John Ralfe is an independent pensions consultant.
Writing for the Times he exposed the stonking generous inflation-linked defined benefit pensions for MPs.
“The Independent Parliamentary Standards Authority has just awarded MPs an annual pay rise, boosting their headline salary to £82,000. The prime minister, the leader of the opposition, ministers and some others are paid more. Many people think that this isn’t enough and many more think that it’s far too much. But in thinking about MPs’ pay, don’t forget their generous inflation-linked defined benefit pensions.
“The latest published accounts for the MPs’ pension scheme — March 2018 — show an official cost to taxpayers of 12.9 per cent of salary, after 10.6 per cent contributions from MPs. This means that their new pay and pension is £92,500 — £82,000 salary and £10,500 pension.
“But the small print in the accounts shows the true cost to taxpayers, using the IAS19 AA corporate bond rate, required for all private sector pensions. Surprise, surprise, the annual cost is not 12.9 per cent of salary but a whopping 39.4 per cent, so MPs’ new pay and pension is really £114,300 — £82,000 salary and £32,300 pension — much, much higher than the official amount.
“Most public sector pensions, including for the NHS, teachers, civil servants and the armed forces, are unfunded, with pensions paid from annual taxation. But the MPs’ pension scheme is funded, like private sector schemes, with £671 million assets at March 2018, including, astonishingly, £80 million of junk bonds.
Is there a deficit in the scheme?
“The latest valuation by the government actuary, in April 2017, shows £598 million of liabilities against £665 million of assets — a healthy £67 million surplus. Not only is there no need for any deficit contributions but the surplus is being used to reduce annual cash contributions. But footnotes in the scheme accounts show £941 million IAS19 liabilities at April 2017 — a £276 million deficit, not a £67 million surplus.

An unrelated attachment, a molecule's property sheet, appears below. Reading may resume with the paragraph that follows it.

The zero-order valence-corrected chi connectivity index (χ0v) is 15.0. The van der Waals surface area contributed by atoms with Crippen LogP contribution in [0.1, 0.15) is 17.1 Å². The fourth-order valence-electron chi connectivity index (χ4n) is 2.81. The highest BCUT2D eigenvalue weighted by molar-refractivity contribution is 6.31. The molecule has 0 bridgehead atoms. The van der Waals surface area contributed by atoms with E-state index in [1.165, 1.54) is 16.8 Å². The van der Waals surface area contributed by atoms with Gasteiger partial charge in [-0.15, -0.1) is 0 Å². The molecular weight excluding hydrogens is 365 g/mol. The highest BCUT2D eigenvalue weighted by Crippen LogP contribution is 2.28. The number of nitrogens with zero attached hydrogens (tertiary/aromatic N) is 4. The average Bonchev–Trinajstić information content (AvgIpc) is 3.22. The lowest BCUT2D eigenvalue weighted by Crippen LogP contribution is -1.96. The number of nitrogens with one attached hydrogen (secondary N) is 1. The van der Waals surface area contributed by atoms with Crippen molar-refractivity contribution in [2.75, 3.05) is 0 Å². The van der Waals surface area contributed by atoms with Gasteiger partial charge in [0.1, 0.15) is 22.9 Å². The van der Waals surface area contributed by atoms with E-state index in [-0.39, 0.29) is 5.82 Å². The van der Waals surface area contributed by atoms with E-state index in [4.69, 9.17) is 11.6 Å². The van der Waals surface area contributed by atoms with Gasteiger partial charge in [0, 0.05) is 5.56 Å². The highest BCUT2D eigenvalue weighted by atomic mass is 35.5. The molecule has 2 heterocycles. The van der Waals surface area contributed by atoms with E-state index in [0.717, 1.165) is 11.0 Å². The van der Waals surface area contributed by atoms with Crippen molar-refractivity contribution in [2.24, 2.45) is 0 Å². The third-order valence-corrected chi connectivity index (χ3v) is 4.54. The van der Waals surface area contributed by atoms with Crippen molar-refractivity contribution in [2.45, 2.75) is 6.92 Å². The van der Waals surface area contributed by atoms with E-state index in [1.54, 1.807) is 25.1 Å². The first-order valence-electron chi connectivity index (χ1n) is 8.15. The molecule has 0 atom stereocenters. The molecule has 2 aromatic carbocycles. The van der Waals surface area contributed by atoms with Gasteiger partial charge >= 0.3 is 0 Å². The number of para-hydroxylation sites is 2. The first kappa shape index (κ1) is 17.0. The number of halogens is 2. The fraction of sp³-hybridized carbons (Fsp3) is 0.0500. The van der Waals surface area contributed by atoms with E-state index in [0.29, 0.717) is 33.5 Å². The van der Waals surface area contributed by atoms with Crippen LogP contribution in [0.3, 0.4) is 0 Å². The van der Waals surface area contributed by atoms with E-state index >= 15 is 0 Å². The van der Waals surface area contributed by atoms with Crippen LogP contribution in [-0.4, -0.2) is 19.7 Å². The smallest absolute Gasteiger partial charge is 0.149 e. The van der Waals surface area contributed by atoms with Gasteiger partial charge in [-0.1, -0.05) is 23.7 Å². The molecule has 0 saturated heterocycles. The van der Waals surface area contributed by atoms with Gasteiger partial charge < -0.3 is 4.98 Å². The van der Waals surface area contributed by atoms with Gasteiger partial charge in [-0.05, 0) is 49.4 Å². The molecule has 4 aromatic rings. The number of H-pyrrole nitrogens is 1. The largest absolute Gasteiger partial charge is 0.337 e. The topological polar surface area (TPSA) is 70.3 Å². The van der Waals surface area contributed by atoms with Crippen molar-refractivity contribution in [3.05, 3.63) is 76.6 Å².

“The actuarial value of MPs’ pension liabilities is entirely made up and manages to magically shrink the IAS19 liabilities by more than a third. This is not a small technical difference of opinion but a grotesque order of magnitude. If this was a private sector scheme, subject to the Pension Regulator’s authority, the regulator would have refused to approve the valuation point blank.
“To plug the £276 million deficit over seven years — the average recovery period for private sector schemes – means taxpayers putting in £40 million a year. Paying this, plus the real annual cost of new pension promises, would lead to a public demand to close the scheme.
“The Cabinet Office, IPSA, the government actuary and the scheme trustees are all to blame for understating annual costs, the deficit and the annual cash contributions needed. But it is certainly convenient for MPs and ministers, who continue to get generous defined benefit pensions without voters even really noticing, let alone objecting.
“As long ago as 2013 the Tory MP Harriett Baldwin, a former minister, argued that MPs should move from defined benefit to defined contribution pensions, and she is spot on. Despite turkeys and Christmas, MPs should vote to close their defined benefit pension scheme and move to a defined contribution pension. Taxpayers would still be on the hook to pay the huge deficit.
“As well as making pension costs crystal clear, living in the real world of a defined contribution pension, not a gold-plated defined benefit pension guaranteed by taxpayers, would help MPs to understand their constituents’ pension worries. Perhaps the new leader of the Labour Party, whoever that may be, will champion this reform?”